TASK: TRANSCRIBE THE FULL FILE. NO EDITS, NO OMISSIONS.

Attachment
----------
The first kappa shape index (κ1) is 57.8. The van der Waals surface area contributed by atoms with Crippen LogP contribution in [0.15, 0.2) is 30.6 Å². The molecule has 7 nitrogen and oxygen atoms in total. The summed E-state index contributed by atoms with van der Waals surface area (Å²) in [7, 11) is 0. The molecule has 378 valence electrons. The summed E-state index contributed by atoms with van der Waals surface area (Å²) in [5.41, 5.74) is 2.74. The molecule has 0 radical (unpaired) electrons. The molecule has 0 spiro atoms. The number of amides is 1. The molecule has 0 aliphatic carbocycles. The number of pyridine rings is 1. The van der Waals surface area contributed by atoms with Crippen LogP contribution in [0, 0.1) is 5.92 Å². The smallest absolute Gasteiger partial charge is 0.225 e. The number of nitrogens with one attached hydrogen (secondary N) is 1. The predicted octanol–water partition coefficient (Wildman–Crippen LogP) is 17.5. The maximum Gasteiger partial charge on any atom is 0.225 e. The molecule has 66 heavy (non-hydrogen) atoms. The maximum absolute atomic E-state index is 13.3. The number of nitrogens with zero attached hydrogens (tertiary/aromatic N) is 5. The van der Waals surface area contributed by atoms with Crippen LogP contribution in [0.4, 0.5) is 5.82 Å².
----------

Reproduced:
The first kappa shape index (κ1) is 57.8. The van der Waals surface area contributed by atoms with Crippen LogP contribution in [0.15, 0.2) is 30.6 Å². The molecule has 7 nitrogen and oxygen atoms in total. The summed E-state index contributed by atoms with van der Waals surface area (Å²) in [7, 11) is 0. The molecule has 378 valence electrons. The summed E-state index contributed by atoms with van der Waals surface area (Å²) in [5.41, 5.74) is 2.74. The molecule has 0 radical (unpaired) electrons. The molecule has 0 spiro atoms. The number of amides is 1. The molecule has 0 aliphatic carbocycles. The number of pyridine rings is 1. The van der Waals surface area contributed by atoms with Crippen LogP contribution in [0, 0.1) is 5.92 Å². The smallest absolute Gasteiger partial charge is 0.225 e. The number of nitrogens with one attached hydrogen (secondary N) is 1. The predicted octanol–water partition coefficient (Wildman–Crippen LogP) is 17.5. The maximum Gasteiger partial charge on any atom is 0.225 e. The molecule has 66 heavy (non-hydrogen) atoms. The maximum absolute atomic E-state index is 13.3. The number of nitrogens with zero attached hydrogens (tertiary/aromatic N) is 5. The van der Waals surface area contributed by atoms with Crippen LogP contribution in [0.4, 0.5) is 5.82 Å².